Frontiers in Chemical Physics Seminar Series
Professor Will Castleman Presenting:
Clusters, Catalysis, and Materials: Kinetic, Superatom and Isoelectronic Concepts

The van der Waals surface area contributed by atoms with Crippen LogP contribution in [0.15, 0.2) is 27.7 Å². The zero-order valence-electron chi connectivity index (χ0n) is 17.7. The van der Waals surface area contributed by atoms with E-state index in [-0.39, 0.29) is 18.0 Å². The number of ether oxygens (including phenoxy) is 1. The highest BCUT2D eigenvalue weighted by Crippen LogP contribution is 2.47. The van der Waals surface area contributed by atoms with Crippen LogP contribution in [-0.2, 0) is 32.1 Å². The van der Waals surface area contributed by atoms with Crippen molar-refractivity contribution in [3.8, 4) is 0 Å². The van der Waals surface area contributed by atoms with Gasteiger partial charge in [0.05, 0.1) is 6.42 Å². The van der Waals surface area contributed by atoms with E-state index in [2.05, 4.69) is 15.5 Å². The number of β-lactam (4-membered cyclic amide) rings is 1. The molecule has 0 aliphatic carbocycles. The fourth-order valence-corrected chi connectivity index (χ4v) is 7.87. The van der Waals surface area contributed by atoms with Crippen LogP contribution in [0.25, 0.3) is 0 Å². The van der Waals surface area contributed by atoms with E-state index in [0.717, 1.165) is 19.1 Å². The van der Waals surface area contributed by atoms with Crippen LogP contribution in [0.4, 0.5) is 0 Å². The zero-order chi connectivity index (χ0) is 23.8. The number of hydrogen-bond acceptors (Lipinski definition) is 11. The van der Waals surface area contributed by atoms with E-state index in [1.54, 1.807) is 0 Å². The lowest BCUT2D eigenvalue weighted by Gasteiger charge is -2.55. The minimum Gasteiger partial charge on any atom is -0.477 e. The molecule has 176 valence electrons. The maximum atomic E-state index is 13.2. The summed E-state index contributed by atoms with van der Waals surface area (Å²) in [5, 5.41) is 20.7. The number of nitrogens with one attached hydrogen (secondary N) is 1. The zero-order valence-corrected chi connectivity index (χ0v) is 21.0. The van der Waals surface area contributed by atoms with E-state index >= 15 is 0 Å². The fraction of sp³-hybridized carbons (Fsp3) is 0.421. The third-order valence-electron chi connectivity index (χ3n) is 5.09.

Abstract During the course of investigating the reactivity and structure of metal and metal-compound clusters, we discovered the ability to mimic elements of the periodic table using selected species termed “superatoms”. The findings are being extended to binary metallic and compound systems, where both electronic and geometric structures are identified as playing a role in governing stability and the presence of reactive centers, the main subject of this lecture. As the behavior of clusters can be controlled by size and composition, the superatoms offer the potential to create unique compounds with tailored properties where each atom makes a difference. Having demonstrated the feasibility of this approach, one of the prime objectives of our current research is to lay the foundation for forming new nanoscale materials via techniques of cluster assembly utilizing these “elements” as the building blocks, utilizing knowledge we acquire about cluster reactions and properties which serve to identify promising species. This pursuit is viewed as one of the most promising frontiers in nanoscale materials research. Date: May 10th It is found that clusters of selected composition, stoichiometry, size and charge-state provide ideal media for investigating fundamental mechanisms of heterogeneous catalysis, especially for oxidation reactions. The interplay Location: EMSL AUD and unification of the ideas and concepts that enable the identification of catalytic mechanisms and the design of superatoms mimicking elements of the periodic table will be discussed, also with attention given to quantifying Time: 11:00 AM concepts through the isoelectronic principle.